Author and Pulitzer Prize-winning journalist Chris Hedges joined Book TV to talk and take calls about political revolution, war, incarceration in America and other topics. His books include America: The Farewell Tour and The Greatest Evil Is War.
On Jan. 9, 1966, the White Knights of the Mississippi Ku Klux Klan murdered the Black civil rights activist Vernon Dahmer in Hattiesburg, Mississippi after fire-bombing and shooting into his house. It was one of thousands of hate crimes conducted in the south by whites who waged a reign of terror against Blacks to frighten them from abandoning calls for desegregation and voting rights.
“Since the dawn of capitalism, the capitalist class has had to keep an eye on the working class in order to keep them in check. This surveillance has been around for a long time but the story of the modern surveillance state begins about a century ago.”
“But when you get into the details of it, it’s pretty goddamn mind-blowing. I mean, not that most people watching us right now, you were like, yeah, I knew Saudi Arabia was involved in shit but for you to see the evidence, to see the proof, to see literally drawings of planes hitting buildings is still mind-blowing.” — Lee Camp
I thought it would be good to talk about the FBI because they talk about us. They don’t like to be talked about. They don’t even like the fact that you’re listening to them being talked about. They are very sensitive people. If you look into the history of the FBI and Martin Luther King—which now has become notorious in that totally notorious history of the FBI—the FBI attempted to neutralize, perhaps kill him, perhaps get him to commit suicide, certainly to destroy him as a leader of black people in the United States. And if you follow the progression of that treatment of King, it starts, not even with the Montgomery Bus Boycott; it starts when King begins to criticize the FBI. You see, then suddenly Hoover’s ears, all four of them, perk up. And he says, okay, we have to start working on King.
This is part three in a series on U.S. collapse and the potential for civil war. Read part one for how I think propaganda factors into this instability, and part two for the role that I think neoliberalism has.
On January 6, 2021, a mob incited by outgoing U.S. President Donald Trump, stormed the U.S. capital in an attempt to halt the congressional certification of the 2020 presidential election results. Within the mob, as the scholar Gabriel Rockhill points out, were many current members of the military and police. Some of the leaders of the organizations involved, such as Proud Boys Enrique Tarrio and Joseph Biggs, had direct ties to U.S. intelligence agencies, having served as FBI informants. Only one fifth of Capitol Police were on duty that day, and they were unprepared and under-equipped, even though the U.S. national security state had advance knowledge of the plot. Capitol Police were seen opening barricades and fraternizing with the mob.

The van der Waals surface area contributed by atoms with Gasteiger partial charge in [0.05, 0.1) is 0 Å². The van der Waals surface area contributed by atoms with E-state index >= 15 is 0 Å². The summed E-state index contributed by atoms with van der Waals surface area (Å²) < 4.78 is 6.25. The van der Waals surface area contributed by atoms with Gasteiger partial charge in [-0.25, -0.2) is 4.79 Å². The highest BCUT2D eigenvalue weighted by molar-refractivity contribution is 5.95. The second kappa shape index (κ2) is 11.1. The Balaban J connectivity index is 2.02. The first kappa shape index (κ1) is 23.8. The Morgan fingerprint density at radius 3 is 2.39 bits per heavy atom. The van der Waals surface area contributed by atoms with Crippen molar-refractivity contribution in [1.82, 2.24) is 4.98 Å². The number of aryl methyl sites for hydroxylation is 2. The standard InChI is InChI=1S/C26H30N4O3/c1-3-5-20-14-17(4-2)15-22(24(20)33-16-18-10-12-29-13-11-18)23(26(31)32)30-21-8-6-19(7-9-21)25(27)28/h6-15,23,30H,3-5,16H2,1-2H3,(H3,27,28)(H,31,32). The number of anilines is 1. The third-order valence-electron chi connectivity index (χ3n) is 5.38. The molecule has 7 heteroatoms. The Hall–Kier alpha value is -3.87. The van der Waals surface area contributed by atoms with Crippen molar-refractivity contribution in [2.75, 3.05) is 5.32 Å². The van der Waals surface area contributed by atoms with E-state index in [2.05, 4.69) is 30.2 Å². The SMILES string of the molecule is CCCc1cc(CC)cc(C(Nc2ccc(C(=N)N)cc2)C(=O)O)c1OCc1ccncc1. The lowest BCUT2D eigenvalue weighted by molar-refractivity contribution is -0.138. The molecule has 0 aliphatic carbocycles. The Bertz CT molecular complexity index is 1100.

On this week’s show, Chris Hedges discusses with Nation reporter, Aaron Mate, how despite Robert Mueller’s report categorical statement that Donald Trump and his campaign did not collude with Russia, the conspiracy theories by the nation’s mainstream media show little sign of diminishing.
Abby Martin interviews former Technical Director of the National Security Agency, Bill Binney, who blew the whistle on warrantless spying years before Edward Snowden released the evidence. They discuss mass surveillance and the Intelligence Industrial Complex.
Screenshot by Dandelion Salad via Flickr Watch the video below
“We don’t think you fight fire with fire best; we think you fight fire with water best. We’re going to fight racism not with racism, but we’re going to fight with solidarity. We say we’re not going to fight capitalism with black capitalism, but we’re going to fight it with socialism. We’ve stood up and said we’re not going to fight reactionary pigs and reactionary state’s attorneys like this and reactionary state’s attorneys like Hanrahan with any other reactions on our part. We’re going to fight their reactions with all of us people getting together and having an international proletarian revolution.” — Fred Hampton, Speech delivered at Olivet Church, 1969
Author Michael Parenti challenges his audience to learn about and advocate free speech in the face of oppression. From the origins of the Bill of Rights up to today’s challenges by the FBI and other government entities, Parenti says, it is essential to stand up for one’s rights. He spoke at an event sponsored by the South Bay Committee Against Political Repression.
On this the 50th anniversary of the assassination of Dr Martin Luther King, a soon-to-be-published book provides us the most comprehensive account of this event, the shock of which reverberated across America and the world. More than that, the anniversary gives us all ample reason to reflect on the man and his impact, and where America is at present in the context of the main pursuits to which he devoted his life: racial equality, justice, liberty, truth, freedom, and peace. Oh, and a slice of the American Dream. Australian writer Greg Maybury reports. Continue reading →